Skip to main content

Oral Immunotherapy for Food Allergy

Frequently Asked Questions

This document has been developed by ASCIA, the peak professional body of clinical immunology/allergy specialists in Australia and New Zealand. ASCIA information is based on published literature and expert review, is not influenced by commercial organisations and is not intended to replace medical advice.         

For patient or carer support contact Allergy & Anaphylaxis Australia or Allergy New Zealand.

pdfASCIA PC OIT Food Allergy FAQ 202456.33 KB

Q 1: What is oral immunotherapy for food allergy?

Oral immunotherapy (OIT) is a potential treatment for food allergy, which involves gradually increasing amounts of food allergen given under medical supervision. Following this, the food needs to be consumed each day, by eating or drinking the food allergen.

Q 2: Is OIT for food allergy routinely offered in Australia or New Zealand?

For most people with food allergy, avoidance of their known food allergen(s) remains the standard of care. Oral immunotherapy for food allergy (food OIT) may be offered in some centres under the supervision of a clinical immunology/allergy specialist who is registered in Australia or New Zealand.

If food OIT is offered it should be supported by a multidisciplinary team led by a doctor registered as a clinical immunology/allergy specialist in Australia or New Zealand, and should follow evidence-based, peer-reviewed treatment protocols.         

There are currently no commercial food OIT products registered by the Therapeutic Goods Administration (TGA) in Australia or Medsafe in New Zealand. Most food OIT methods used globally involve food products and have not been reviewed or approved by any regulatory bodies.

Q 3: Are there are clinical research trials underway for OIT and other food allergy treatments?

There are several clinical research trials for food OIT and other treatments for food allergy underway in Australia and other countries. The trials aim to develop proven methods to maximise benefit and reduce the risk of potential harm in people with severe food allergy. More information needs to be collected about safety, benefits, cost-effectiveness, impact on quality of life and long-term outcomes.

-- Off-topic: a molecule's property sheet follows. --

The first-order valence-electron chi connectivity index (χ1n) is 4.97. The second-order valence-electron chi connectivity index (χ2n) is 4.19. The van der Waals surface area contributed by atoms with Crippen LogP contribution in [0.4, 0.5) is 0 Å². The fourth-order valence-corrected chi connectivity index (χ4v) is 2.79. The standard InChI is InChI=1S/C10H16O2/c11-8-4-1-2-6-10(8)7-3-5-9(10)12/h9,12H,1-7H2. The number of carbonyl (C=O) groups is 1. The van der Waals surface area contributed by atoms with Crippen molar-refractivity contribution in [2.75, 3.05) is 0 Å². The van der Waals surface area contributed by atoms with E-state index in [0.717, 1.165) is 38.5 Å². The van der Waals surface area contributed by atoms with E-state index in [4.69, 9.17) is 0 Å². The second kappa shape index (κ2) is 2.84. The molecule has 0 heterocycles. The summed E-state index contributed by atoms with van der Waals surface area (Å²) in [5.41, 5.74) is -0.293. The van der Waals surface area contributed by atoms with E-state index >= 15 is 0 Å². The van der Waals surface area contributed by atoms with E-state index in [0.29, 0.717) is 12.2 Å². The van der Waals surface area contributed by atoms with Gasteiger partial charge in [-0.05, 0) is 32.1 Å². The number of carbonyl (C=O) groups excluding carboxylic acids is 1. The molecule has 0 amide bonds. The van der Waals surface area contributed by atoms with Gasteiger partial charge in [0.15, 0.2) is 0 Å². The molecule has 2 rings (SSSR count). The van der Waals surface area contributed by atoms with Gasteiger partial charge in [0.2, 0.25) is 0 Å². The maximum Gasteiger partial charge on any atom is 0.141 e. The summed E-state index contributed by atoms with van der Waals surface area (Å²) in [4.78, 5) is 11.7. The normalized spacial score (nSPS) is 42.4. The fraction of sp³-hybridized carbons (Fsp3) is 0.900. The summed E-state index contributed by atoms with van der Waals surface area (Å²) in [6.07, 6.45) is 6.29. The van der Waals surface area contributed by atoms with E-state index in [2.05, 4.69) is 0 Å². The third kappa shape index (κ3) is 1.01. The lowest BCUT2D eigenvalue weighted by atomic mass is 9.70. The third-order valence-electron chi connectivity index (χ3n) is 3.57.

Q 4: What are the results from published trials for food OIT?

Published trials for food OIT show that:

  • Many people achieve desensitisation, which is a temporary state that allows them to consume more of the food allergen than they could before OIT, but they still have food allergy. If desensitisation is achieved, benefits are limited to protection against consuming small amounts of food allergen. 
  • Some people achieve sustained unresponsiveness (remission), which means they can consume a larger amount of food allergen than they could before OIT, without having an allergic reaction. If sustained unresponsiveness (remission) is achieved, benefits may outweigh other issues.

Oral tolerance has not been shown in published trials for food OIT. Oral tolerance means that a person can consume usual serves of the food allergen after a long period of avoiding it or stopping OIT, even after years, without having an allergic reaction.

Q 5: Is OIT a cure for food allergy?